Stocks and Shares ISAs are a way of investing in the stock market without paying any tax on gains or income, above the current tax-free thresholds.

The maximum you can contribute to an ISA in a year is £20,000. A Stocks and Shares ISA can make up some, or all, of your ISA portfolio, alongside or instead of Cash ISAs, Innovative Finance ISAs, Help to Buy ISAs (for first-time buyers only) and Lifetime ISAs (for under 40s, to either buy a house or supplement their retirement savings).


Why invest in a Stocks and Shares ISA?

If you are planning to invest for the long term – 10 years or more – then gains from investing can outweigh the returns you would get from saving in a Cash ISA or deposit account.

Sarah Coles, personal finance analyst at Hargreaves Lansdown, an investment platform, says: “If you are putting money aside for the long term of ten years or more, your money has a far better chance of growth in the stock markets than in a Cash ISA, although your capital will be at risk. You can also increase the potential upside by considering more adventurous assets for your portfolio.”


What are the risks?

There’s a risk that you will lose some or all of your money. Your investment will be linked to the performance of a company or group of companies, picked by you or a fund manager and linked to an index, sector, country or region.  Higher growth prospects often come with higher risks. If you want to play it safer, you are less likely to see big returns.


Are they really for me?

If you have some spare money and don’t mind putting a bit of it at risk, then they could be. If you are investing in stocks and shares but haven’t used up your ISA limit, you should certainly put your investments in an ISA wrapper to save on tax. If you are disenchanted with savings rates and are considering stocks and shares instead, make sure you understand the product you are buying before committing – the risks might be too much for you. Most fund factsheets, which have to be made available to potential investors, show how risky a fund is on a scale of 1 to 7.


Finally, if you need access to the money in the short-term, such as for a holiday, then stocks and shares might not be the best place. The value of investments can rise and fall quite dramatically over a short-time period – it’s only over a long term that these ups and downs are smoothed out – so if you want the money in the next five years, then maybe stick with more readily available savings and investments.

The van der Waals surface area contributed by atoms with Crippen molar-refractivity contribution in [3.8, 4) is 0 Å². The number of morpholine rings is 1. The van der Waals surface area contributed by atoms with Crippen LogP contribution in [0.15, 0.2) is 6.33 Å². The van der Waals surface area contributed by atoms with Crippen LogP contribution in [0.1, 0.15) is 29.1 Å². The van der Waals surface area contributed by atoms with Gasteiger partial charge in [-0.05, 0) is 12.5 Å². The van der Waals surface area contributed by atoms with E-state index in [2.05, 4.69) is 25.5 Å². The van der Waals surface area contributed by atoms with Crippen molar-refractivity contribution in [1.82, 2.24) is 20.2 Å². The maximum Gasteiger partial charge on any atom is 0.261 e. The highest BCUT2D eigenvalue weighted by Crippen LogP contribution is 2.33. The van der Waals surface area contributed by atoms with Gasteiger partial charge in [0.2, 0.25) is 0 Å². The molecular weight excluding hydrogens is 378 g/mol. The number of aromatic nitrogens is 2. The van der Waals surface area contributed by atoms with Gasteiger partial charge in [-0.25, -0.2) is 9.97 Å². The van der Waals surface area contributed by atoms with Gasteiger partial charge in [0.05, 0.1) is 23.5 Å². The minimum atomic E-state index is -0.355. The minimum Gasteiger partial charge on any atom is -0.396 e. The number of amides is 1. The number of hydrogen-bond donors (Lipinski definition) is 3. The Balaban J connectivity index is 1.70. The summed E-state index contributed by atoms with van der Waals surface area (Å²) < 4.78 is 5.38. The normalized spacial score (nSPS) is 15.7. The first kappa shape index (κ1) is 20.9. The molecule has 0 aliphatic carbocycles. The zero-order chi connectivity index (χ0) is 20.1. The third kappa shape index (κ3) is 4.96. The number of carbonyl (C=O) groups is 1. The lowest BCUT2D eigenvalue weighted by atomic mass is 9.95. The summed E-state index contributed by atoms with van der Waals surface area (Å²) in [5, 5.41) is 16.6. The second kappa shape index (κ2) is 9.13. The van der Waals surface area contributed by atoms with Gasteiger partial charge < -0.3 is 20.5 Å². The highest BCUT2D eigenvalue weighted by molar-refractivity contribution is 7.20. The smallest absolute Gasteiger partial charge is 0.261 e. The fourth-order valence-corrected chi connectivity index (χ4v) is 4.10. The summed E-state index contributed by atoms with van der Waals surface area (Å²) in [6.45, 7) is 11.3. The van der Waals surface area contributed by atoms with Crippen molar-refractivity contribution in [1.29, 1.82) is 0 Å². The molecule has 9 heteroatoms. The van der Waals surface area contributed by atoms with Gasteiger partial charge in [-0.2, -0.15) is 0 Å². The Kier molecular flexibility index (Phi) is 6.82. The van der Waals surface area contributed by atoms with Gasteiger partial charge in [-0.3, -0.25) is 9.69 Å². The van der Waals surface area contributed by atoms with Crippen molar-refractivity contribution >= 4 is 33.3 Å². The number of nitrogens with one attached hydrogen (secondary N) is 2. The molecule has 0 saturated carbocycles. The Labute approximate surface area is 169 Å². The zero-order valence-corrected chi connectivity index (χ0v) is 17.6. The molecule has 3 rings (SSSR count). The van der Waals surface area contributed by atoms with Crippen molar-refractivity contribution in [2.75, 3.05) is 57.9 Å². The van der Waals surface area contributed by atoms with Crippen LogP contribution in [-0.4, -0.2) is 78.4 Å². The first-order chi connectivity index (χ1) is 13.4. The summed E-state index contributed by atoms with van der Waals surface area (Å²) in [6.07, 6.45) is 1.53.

What should I invest it in?

Stocks and Shares ISAs allow you to choose from investment trusts, Exchange-traded funds (ETFs), bonds, investment funds and company shares. They are available on “DIY” (Do It Yourself) investment platforms, “robo” platforms (which select a portfolio for you) and via wealth managers and independent financial advisers.

There are literally hundreds of funds available in the UK and hundreds of listed companies, so it can be difficult to know which to pick if you are not already quite experienced with a lot of research under your belt.


The investment pages of the national newspapers such as The Times, The Financial Times and The Telegraph, are a good place to start. Specialist magazines such as Investors Chronicle, Investment Week, Money Week and What Investment? are also helpful.


How should I invest?

You can either invest in lump sums here and there, or by making regular monthly payments, that can be as little as around £50. The benefit of making regular payments is that you buy when the market dips as well as when it rises, potentially getting more units for your money that can subsequently rise in value. This is called “pound-cost averaging”.


Lifetime ISAs

Lifetime ISAs can also be invested in Stocks and Shares. If you are eligible for one, up to £4,000 of your annual £20,000 limit can be invested in stocks and shares and at the point you access the money for the purpose of either buying a home or entering retirement, you will also get a 25 per cent government top-up (provided you haven’t made any withdrawals in the meantime).


FSCS investment compensation: how it works

While Cash ISAs up to £85,000 are covered by the Financial Services Compensation Scheme should the bank or building society fail, investments held in a Stocks and Shares ISA are covered up to the lower amount of £50,000 if the platform or broker enters default [see more here]. Importantly, you are not covered for losses due to the investment itself not performing as expected.

3/15/2018 12:00:00 AM